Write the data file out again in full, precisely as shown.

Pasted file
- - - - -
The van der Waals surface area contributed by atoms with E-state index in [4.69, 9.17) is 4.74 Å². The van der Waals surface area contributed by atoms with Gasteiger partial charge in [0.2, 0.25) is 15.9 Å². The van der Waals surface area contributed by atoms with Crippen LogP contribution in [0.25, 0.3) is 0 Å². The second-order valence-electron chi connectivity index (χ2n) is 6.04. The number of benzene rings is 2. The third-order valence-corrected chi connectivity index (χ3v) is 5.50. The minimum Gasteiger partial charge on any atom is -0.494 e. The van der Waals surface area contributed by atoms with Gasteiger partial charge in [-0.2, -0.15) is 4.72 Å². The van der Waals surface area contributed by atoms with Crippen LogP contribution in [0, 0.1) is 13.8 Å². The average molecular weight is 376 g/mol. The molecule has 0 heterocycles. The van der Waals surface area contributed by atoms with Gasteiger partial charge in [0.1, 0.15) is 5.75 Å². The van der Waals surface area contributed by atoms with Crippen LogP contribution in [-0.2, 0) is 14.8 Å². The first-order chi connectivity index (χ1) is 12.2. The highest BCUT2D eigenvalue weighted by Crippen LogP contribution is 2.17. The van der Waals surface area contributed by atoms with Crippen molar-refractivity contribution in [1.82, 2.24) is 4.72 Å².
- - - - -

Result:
The van der Waals surface area contributed by atoms with E-state index in [4.69, 9.17) is 4.74 Å². The van der Waals surface area contributed by atoms with Gasteiger partial charge in [0.2, 0.25) is 15.9 Å². The van der Waals surface area contributed by atoms with Crippen LogP contribution in [0.25, 0.3) is 0 Å². The second-order valence-electron chi connectivity index (χ2n) is 6.04. The number of benzene rings is 2. The third-order valence-corrected chi connectivity index (χ3v) is 5.50. The minimum Gasteiger partial charge on any atom is -0.494 e. The van der Waals surface area contributed by atoms with Gasteiger partial charge in [-0.2, -0.15) is 4.72 Å². The van der Waals surface area contributed by atoms with Crippen LogP contribution in [0, 0.1) is 13.8 Å². The average molecular weight is 376 g/mol. The molecule has 0 heterocycles. The van der Waals surface area contributed by atoms with Gasteiger partial charge in [0.1, 0.15) is 5.75 Å². The van der Waals surface area contributed by atoms with Crippen LogP contribution in [-0.2, 0) is 14.8 Å². The first-order chi connectivity index (χ1) is 12.2. The highest BCUT2D eigenvalue weighted by Crippen LogP contribution is 2.17. The van der Waals surface area contributed by atoms with Crippen molar-refractivity contribution in [1.82, 2.24) is 4.72 Å².